Players now will yell at the bench, "I got a deflection!" They want to make sure Marra gives them credit, and aren't above lobbying him during games.

"When your team is doing that, you know they have the right mentality," said Steve Masiello, a former player under Pitino at Kentucky and coach under him at Louisville, who is now the head coach at Manhattan.

As the designated documenter of deflections, Marra is given a prime seat near Pitino at every game – because when the manic coach wheels around in-game barking for information, woe unto the assistant who is not prepared with an answer.

At every timeout, Marra's clipboard is handed to Pitino before the Cardinals reach the huddle. There is other statistical information on the board – mostly shooting percentages and rebounds – but the numbers at the top are deflections. There is a total for the team and a player-by-player tally.

"It's telling you how much effort your team is putting out on the defensive end," Masiello said.

With the rise in popularity of tempo-free statistics (i.e. efficiency ratings) in college basketball, there is almost no end to the numbers a coach can have to appraise his team's performance. Some very successful young coaches, like Butler's Brad Stevens and many others, devour those advanced stats. But across 30 years at seven coaching stop, this is the data Pitino prizes the most.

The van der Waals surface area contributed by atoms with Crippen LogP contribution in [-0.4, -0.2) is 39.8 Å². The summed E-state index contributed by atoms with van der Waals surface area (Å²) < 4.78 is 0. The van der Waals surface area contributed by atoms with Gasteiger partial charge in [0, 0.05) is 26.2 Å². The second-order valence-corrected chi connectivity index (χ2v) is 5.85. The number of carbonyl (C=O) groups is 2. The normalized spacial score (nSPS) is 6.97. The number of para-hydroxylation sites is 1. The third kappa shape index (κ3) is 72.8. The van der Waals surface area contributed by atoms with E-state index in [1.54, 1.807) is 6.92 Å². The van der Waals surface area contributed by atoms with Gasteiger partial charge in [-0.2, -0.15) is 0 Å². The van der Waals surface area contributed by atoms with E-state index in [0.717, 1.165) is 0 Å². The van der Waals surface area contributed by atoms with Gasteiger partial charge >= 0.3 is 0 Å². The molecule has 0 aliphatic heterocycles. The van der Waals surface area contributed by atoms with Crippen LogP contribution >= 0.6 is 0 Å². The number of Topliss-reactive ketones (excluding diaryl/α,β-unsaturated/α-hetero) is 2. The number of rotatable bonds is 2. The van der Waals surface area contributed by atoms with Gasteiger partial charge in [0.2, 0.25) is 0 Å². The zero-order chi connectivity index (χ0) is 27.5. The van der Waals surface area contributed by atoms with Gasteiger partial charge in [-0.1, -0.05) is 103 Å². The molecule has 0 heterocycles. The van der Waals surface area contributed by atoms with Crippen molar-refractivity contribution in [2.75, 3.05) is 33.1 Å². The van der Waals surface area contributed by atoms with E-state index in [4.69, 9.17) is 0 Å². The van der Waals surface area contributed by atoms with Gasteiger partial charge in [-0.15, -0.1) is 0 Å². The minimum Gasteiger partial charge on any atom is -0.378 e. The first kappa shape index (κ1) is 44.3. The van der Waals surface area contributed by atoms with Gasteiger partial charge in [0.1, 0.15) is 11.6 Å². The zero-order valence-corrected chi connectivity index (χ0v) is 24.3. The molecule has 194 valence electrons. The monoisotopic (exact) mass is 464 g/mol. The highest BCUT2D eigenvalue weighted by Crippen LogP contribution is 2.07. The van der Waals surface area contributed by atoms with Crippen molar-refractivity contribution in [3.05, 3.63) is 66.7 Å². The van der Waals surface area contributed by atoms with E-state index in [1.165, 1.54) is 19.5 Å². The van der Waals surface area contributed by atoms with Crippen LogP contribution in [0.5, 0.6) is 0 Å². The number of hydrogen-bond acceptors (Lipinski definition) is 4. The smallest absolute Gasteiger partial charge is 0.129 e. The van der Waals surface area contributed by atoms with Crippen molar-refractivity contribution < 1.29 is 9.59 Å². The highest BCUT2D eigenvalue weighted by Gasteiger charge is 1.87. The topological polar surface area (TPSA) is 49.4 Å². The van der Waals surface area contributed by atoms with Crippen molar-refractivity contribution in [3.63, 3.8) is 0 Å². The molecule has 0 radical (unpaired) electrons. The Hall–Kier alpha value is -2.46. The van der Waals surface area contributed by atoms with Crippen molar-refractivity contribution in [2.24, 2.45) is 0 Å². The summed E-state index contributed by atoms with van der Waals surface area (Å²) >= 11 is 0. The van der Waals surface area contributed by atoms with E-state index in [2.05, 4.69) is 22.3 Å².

"People really take that mindset into a game, getting deflections," said Louisville center Stephan Van Treese.

The goal for every game is 17 to 22 deflections by halftime and 35 at the end of the game. Deflection totals are written on the locker room whiteboard at halftime of every game, and sometimes are a barometer for how playing time will be apportioned in the second half.

The postgame numbers are put on the board as well, and often are the first thing Pitino comments on. That's the public record for players to gauge their effort. Later on, Pitino will review the film and personally make sure the deflection totals are accurate.

When the numbers were bad, the players heard about it.

"You were constantly having that thrown in your face," Masiello said.